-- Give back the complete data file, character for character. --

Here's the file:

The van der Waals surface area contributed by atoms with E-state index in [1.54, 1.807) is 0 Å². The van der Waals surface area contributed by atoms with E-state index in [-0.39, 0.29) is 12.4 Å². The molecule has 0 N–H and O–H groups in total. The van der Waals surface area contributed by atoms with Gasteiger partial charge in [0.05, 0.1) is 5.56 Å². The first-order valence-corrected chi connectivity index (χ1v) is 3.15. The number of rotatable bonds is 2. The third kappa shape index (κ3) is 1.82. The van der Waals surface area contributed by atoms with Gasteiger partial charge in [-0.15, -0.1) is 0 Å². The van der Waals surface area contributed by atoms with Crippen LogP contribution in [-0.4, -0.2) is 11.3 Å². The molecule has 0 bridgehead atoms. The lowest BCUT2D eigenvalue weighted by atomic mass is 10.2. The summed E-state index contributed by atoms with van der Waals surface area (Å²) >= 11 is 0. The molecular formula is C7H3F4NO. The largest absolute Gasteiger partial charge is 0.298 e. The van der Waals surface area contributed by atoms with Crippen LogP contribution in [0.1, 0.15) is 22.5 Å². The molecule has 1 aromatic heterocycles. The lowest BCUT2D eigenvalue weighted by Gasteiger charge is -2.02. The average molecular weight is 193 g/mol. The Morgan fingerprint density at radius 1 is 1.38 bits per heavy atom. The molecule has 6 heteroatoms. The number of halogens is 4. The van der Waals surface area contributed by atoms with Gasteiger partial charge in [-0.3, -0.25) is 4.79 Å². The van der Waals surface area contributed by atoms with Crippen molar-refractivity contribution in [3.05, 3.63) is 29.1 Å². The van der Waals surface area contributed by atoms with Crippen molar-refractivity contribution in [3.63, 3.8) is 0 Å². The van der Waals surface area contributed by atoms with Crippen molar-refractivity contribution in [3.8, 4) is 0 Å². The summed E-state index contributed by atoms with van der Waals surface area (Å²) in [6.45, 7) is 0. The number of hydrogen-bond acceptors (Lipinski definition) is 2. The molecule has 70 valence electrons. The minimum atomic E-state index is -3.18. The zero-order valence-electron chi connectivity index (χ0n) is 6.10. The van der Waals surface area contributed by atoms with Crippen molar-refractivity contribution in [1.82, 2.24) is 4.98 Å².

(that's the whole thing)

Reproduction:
The van der Waals surface area contributed by atoms with E-state index in [1.54, 1.807) is 0 Å². The van der Waals surface area contributed by atoms with E-state index in [-0.39, 0.29) is 12.4 Å². The molecule has 0 N–H and O–H groups in total. The van der Waals surface area contributed by atoms with Gasteiger partial charge in [0.05, 0.1) is 5.56 Å². The first-order valence-corrected chi connectivity index (χ1v) is 3.15. The number of rotatable bonds is 2. The third kappa shape index (κ3) is 1.82. The van der Waals surface area contributed by atoms with Gasteiger partial charge in [-0.15, -0.1) is 0 Å². The van der Waals surface area contributed by atoms with Crippen LogP contribution in [-0.4, -0.2) is 11.3 Å². The molecule has 0 bridgehead atoms. The lowest BCUT2D eigenvalue weighted by atomic mass is 10.2. The summed E-state index contributed by atoms with van der Waals surface area (Å²) >= 11 is 0. The molecular formula is C7H3F4NO. The largest absolute Gasteiger partial charge is 0.298 e. The van der Waals surface area contributed by atoms with Crippen LogP contribution in [0.1, 0.15) is 22.5 Å². The molecule has 1 aromatic heterocycles. The lowest BCUT2D eigenvalue weighted by Gasteiger charge is -2.02. The average molecular weight is 193 g/mol. The Morgan fingerprint density at radius 1 is 1.38 bits per heavy atom. The molecule has 6 heteroatoms. The number of halogens is 4. The van der Waals surface area contributed by atoms with Gasteiger partial charge in [-0.3, -0.25) is 4.79 Å². The van der Waals surface area contributed by atoms with Crippen molar-refractivity contribution in [3.05, 3.63) is 29.1 Å². The van der Waals surface area contributed by atoms with Crippen molar-refractivity contribution in [3.63, 3.8) is 0 Å². The van der Waals surface area contributed by atoms with Crippen molar-refractivity contribution in [3.8, 4) is 0 Å². The summed E-state index contributed by atoms with van der Waals surface area (Å²) in [6.45, 7) is 0. The number of hydrogen-bond acceptors (Lipinski definition) is 2. The molecule has 70 valence electrons. The minimum atomic E-state index is -3.18. The zero-order valence-electron chi connectivity index (χ0n) is 6.10. The van der Waals surface area contributed by atoms with Crippen molar-refractivity contribution in [1.82, 2.24) is 4.98 Å².